My personal Narcissus pool affirmed that I was, indeed, the smartest person in the room, and nothing Josh did could measure up to my standards. This isn't to say Josh was innocent; he brought hurts to our marriage, too, but that's his story to tell (further below in this email). I am a strong woman speaking to strong women, and consider this my warning bell: If your way is usually best, it's probably pride, not wisdom. 
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Anytime we elevate our own will and ego above the will of God, we are stepping into dangerous territory. We are stepping into the Narcissus story. We stare at ourselves, full of justification, refusing to believe the best, to humble ourselves, to seek help when needed – and before long we're drowning in our own image. Stare too long and even the desperate affirmations of a spouse won't bring you back. The crack in your porcelain is so wide, all the love poured in pools out into opportunities to consume your own reflection. 
But here's the good news: Christ can stop the cycle. 
And here's the even better news: He wants to.
God always does what He promises, but He also won't force you to take Him up on His healing. You must participate in the Spirit's work. He won't change your feelings, but He will walk with you as you process them. He won't force your spouse to act against his or her free will, but He will offer all the resources to step out in obedience. In our case that was seeking counsel (LPC and biblical, both), being transparent and prayerful with godly friends, and remaining in the Word of God and prayer over one another.
Little by little, Josh and I turned away from the messages affirming the worst in each other and turned toward the truth of God. We learned to apologize truly and quickly. We learned to move toward each other, to hear each other, to stop letting things we saw in extended family extend down to us. We learned to be “kind and compassionate to one another, forgiving each other, as God in Christ has forgiven [us]”. (Eph. 4:32)
We fought for our covenant because Christ was fighting for us. And we made it. Last week we celebrated ten years married. Ten years hard-won, ten years full of trials, suffering, difficulty, pain, and also goodness and mercy. I no longer say “if he wanted to, he would” about anyone except Jesus. If He wanted to heal us, He would. 
He wanted to, and He did.  - Phylicia Masonheimer

What does it mean to be a man? A rock, a pillar, a fortress? What does it mean to be a husband? Home safe, bills paid, safe home? A fortress is made when wars wage on. To protect those who reside there. When fires burn they don’t consume the safe, where jewels are stowed inside.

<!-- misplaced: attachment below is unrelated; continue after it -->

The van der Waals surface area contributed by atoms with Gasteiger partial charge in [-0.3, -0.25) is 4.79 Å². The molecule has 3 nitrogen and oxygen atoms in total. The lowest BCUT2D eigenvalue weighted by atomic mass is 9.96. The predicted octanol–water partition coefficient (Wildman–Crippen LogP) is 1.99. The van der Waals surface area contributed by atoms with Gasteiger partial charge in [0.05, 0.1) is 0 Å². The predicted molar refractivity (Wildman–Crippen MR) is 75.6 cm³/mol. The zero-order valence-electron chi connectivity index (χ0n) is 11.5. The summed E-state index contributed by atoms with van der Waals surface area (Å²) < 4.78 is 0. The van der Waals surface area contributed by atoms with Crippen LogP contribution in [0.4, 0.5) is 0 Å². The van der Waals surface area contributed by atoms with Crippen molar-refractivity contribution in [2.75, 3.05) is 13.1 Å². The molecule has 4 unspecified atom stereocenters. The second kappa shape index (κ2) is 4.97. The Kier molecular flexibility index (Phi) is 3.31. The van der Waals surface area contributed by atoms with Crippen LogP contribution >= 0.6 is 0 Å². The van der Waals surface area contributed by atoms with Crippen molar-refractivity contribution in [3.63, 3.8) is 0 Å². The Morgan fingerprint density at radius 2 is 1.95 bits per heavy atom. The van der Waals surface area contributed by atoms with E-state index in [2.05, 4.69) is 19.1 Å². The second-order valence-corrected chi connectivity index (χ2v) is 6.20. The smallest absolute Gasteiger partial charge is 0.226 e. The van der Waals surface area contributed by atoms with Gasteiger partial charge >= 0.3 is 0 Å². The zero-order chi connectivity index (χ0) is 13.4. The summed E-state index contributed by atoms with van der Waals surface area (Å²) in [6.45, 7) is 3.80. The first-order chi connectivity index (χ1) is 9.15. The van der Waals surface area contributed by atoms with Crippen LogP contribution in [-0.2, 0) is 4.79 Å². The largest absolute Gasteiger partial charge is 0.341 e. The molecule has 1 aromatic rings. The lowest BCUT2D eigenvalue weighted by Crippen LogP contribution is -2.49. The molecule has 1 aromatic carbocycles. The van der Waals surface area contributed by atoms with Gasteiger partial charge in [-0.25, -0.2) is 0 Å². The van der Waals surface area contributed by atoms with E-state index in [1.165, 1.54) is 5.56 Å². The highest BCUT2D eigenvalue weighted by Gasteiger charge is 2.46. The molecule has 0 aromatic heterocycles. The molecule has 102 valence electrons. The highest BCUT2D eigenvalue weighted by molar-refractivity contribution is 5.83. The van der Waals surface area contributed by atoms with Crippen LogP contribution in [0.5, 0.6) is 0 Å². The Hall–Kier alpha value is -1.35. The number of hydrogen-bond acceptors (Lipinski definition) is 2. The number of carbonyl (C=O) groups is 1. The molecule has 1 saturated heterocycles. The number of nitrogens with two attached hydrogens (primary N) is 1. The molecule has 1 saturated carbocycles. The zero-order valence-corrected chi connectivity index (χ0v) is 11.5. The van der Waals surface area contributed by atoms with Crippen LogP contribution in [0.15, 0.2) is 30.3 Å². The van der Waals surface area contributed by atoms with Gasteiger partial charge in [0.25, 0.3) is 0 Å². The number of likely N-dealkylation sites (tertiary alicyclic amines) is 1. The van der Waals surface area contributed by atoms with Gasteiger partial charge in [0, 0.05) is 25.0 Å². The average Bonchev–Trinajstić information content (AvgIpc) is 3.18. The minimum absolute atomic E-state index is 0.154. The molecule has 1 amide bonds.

But what if the threat is actually behind your wall? The misguided captain. The egotistic general. The apathetic doomsday colonel.
What if a spark begins a blaze within the would-be safe - making it unsafe, destroyed from the inside? The angry hiss. The silent glare. The fuse that burns both short and hot.
White-washed tombs, men like these were called. Corrupting sanctuary. Are we that much unlike these men?
I, myself, saw marriage as a sweet escape from loneliness, escape from life with my one-companion. As I grew and developed my faith I began to see hope in God’s provision and security and comfort. And through that I saw Phy as someone who loved the Lord. And I wanted to learn to love Him alongside her.
Did I provide her a fortress? If the title of marriage alone is a fortress, then yes. But I had preconceived notions of what it would look like and ruled that idealism over her like an apathetic tyrant.
Did I provide her a safe home? I worked hard, we had food, cars, and a place to stay on the good side of town; yes. But I didn’t allow her to be true to herself. To be sincere, and transparent. I had an ammunition belt full of bullets, each with a past injury engraved on the full metal jacket, just waiting to pierce her heart at any giving moment.
All the while I’m running a three-ring circus, and the center pole of the big top is the log in my eye. Knowing math pretty well, I deduced I'd gone the extra mile and forgiven her 491 times, but I turned a blind eye to the mountain of unforgotten pain underneath the rug.
You wonder why I say all this; you might think “what’s the point?” Loving is a daily choice and forgiveness is a daily death. Didn’t Christ choose to die all day in the most possibly torturous, excruciating way?
We must choose to love, choose to fight, choose to pray with our wife every night. 
Tell her she’s lovely, tell her she’s right, tell her she’s the one you’ll come home to each night.
The sole reason we have made it to 10 years is our love for God and the fact we would never consider leaving the covenant we are in. It’s such a powerful thing, trusting God to save you from the ever-approaching reality, normality, and immorality of an unwarranted divorce. And it’s because of this I KNOW without a doubt nothing is going to change our covenant (except for the better) in the next 10, 30, 50+ years!